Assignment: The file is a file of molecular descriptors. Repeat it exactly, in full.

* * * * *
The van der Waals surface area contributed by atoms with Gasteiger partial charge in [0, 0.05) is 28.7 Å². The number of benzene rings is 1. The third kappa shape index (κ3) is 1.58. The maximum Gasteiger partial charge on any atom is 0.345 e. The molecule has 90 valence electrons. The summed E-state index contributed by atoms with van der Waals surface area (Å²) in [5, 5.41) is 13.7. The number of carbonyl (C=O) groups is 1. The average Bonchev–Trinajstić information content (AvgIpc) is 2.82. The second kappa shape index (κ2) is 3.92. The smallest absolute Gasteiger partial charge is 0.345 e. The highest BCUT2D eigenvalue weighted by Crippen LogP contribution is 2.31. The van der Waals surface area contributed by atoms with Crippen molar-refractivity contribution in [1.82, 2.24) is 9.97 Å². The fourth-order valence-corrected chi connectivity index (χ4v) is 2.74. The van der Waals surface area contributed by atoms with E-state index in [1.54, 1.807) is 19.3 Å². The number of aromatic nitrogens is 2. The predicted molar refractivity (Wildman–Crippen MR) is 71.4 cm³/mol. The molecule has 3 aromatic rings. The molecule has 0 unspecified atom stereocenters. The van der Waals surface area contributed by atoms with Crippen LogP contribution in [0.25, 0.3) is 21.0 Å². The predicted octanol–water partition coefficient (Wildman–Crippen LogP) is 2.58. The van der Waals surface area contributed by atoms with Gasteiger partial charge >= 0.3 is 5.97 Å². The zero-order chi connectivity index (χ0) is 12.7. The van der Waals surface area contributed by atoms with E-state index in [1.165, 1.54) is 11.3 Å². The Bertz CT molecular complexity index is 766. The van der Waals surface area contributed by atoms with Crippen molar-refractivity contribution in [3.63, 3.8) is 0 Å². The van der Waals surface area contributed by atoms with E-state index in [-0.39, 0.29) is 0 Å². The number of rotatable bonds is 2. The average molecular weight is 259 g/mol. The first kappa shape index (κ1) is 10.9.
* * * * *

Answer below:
The van der Waals surface area contributed by atoms with Gasteiger partial charge in [0, 0.05) is 28.7 Å². The number of benzene rings is 1. The third kappa shape index (κ3) is 1.58. The maximum Gasteiger partial charge on any atom is 0.345 e. The molecule has 90 valence electrons. The summed E-state index contributed by atoms with van der Waals surface area (Å²) in [5, 5.41) is 13.7. The number of carbonyl (C=O) groups is 1. The average Bonchev–Trinajstić information content (AvgIpc) is 2.82. The second kappa shape index (κ2) is 3.92. The smallest absolute Gasteiger partial charge is 0.345 e. The highest BCUT2D eigenvalue weighted by Crippen LogP contribution is 2.31. The van der Waals surface area contributed by atoms with Crippen molar-refractivity contribution in [1.82, 2.24) is 9.97 Å². The fourth-order valence-corrected chi connectivity index (χ4v) is 2.74. The van der Waals surface area contributed by atoms with E-state index in [1.54, 1.807) is 19.3 Å². The number of aromatic nitrogens is 2. The predicted molar refractivity (Wildman–Crippen MR) is 71.4 cm³/mol. The molecule has 3 aromatic rings. The molecule has 0 unspecified atom stereocenters. The van der Waals surface area contributed by atoms with Crippen LogP contribution in [0.25, 0.3) is 21.0 Å². The predicted octanol–water partition coefficient (Wildman–Crippen LogP) is 2.58. The van der Waals surface area contributed by atoms with Gasteiger partial charge >= 0.3 is 5.97 Å². The zero-order chi connectivity index (χ0) is 12.7. The van der Waals surface area contributed by atoms with E-state index in [1.165, 1.54) is 11.3 Å². The Bertz CT molecular complexity index is 766. The van der Waals surface area contributed by atoms with Crippen molar-refractivity contribution in [3.63, 3.8) is 0 Å². The van der Waals surface area contributed by atoms with E-state index in [-0.39, 0.29) is 0 Å². The number of rotatable bonds is 2. The average molecular weight is 259 g/mol. The first kappa shape index (κ1) is 10.9.